- The Washington Times - Sunday, November 9, 2003

Digital empowerment

When most people think about the upcoming World Summit on the Information Society, they think of technology, not democracy.

But Nitan Desai, a recently retired U.N. diplomat who’s last official act will be to preside over the two-part conference, says the point is not the hardware but what governments and people can do with it.

“By making governments more open and more transparent, it can only help empower people, improve core aspects of society,” he said.

When Mr. Desai thinks about the Internet, he sees a vast transcontinental conversation where farmers can swap tips on rainwater recycling and rural hospitals can access the latest information about the oldest afflictions.

Perhaps more important, he said, is that the Internet has already unleashed an information revolution that will rival the printing press as a force for empowerment, inclusiveness and entrepreneurship.

In the Philippines, people used the text-messaging system on mobile phones to thwart a coup. The land-mines treaty gained strength largely because activists connected across the Internet. And Salam Pax, the “blogger of Baghdad” (dearraed.blogspot.com), continues to send his impressions and aspirations into the world via an electronic message in a bottle.

“People don’t just benefit from accessing information, but by contributing to it,” Mr. Desai said in a weekend interview.

“My argument is that this technology, more than any other, really has the capacity for sharing information. Unlike radio or TV, it is uniquely two-way. This is something we have not fully grasped yet — what implications it will have for our politics, our society, our economy.”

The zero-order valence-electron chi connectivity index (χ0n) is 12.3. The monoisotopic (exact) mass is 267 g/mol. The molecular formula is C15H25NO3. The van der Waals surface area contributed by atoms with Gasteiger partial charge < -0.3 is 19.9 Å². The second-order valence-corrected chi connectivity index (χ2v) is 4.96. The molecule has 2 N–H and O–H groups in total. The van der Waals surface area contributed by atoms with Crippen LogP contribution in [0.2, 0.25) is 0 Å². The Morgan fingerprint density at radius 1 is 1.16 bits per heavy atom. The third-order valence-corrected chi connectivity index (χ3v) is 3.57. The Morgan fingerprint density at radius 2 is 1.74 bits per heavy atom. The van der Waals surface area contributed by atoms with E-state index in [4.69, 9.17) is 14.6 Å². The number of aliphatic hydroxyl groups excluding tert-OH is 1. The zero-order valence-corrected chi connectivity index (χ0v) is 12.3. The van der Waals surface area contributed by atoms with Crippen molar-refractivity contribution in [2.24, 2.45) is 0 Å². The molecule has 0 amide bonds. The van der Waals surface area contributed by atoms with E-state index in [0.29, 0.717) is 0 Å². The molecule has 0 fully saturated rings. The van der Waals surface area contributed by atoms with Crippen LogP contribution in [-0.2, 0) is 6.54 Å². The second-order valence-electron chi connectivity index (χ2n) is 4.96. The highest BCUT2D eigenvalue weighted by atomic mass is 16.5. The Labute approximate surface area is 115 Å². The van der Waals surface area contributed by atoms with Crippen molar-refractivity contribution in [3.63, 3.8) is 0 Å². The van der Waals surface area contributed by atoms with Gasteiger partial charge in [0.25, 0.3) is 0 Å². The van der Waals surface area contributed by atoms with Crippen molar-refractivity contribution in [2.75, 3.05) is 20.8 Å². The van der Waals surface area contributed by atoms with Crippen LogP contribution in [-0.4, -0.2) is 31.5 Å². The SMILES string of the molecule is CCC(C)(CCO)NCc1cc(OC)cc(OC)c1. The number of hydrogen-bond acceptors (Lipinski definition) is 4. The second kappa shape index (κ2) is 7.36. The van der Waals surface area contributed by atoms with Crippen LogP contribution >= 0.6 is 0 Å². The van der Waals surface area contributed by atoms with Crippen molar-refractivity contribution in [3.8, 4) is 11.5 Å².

He acknowledges that repressive governments have tried to keep the Internet out of the hands of citizens, or restrict the sites they view. But he appears untroubled by it.

“Even with a repressive government, the citizens won’t be any worse off with the Internet,” Mr. Desai said. “This is far more difficult to manage centrally than traditional information sources. And they will have to make their case against a true freedom of expression. At this summit, they will have to put their markers down.”

At least 50 world leaders have already agreed to attend the Dec. 10-12 Geneva conference, although the United States has not. Mr. Desai hopes Secretary of State Colin L. Powell will attend.

Working-level diplomats are to meet this week in Geneva, starting today, to negotiate agreements on the following issues and others:

• How to pay for wiring and training the poorest nations.

• How to balance freedom of expression with pornography, hate sites and relentless advertising.

• Who should make core decisions about Internet systems and domain names.

Changing coordinators

Terje Roed Larsen, the U.N. special coordinator for the Middle East peace process, will be leaving next year to head the International Peace Academy.

Mr. Roed Larsen, a former deputy foreign minister of Norway, will take over leadership of the private think-tank from David Malone, who is returning to the Canadian foreign service next autumn.

“He’s a great choice for IPA,” said Mr. Malone, who is excited about returning home. “He has lots of experience in the think-tank world, and an incredible Rolodex from his role in the Mideast and the Quartet. He’s a former Cabinet minister, and that brings with it a lot of clout.”

For Mr. Roed Larsen, it’s a departure from a world hot spot.

The Israel-Palestinian “road map” to peace seems to have reached a dead end. The Oslo accord that Mr. Roed Larsen helped fashion exists now as a shadow rather than a tangible goal.

Worse, the envoy himself has been named persona non grata by the Israeli government since his emotional tour of Jenin, the Palestinian refugee camp partly destroyed by Israeli troops two years ago. Without access to the dominant power in the region, Mr. Roed Larsen’s power is minimal, U.N. officials say.

Pending board approval, Mr. Roed Larsen will take up his new duties at the IPA in January 2005.

Betsy Pisik can be reached by e-mail at [email protected]

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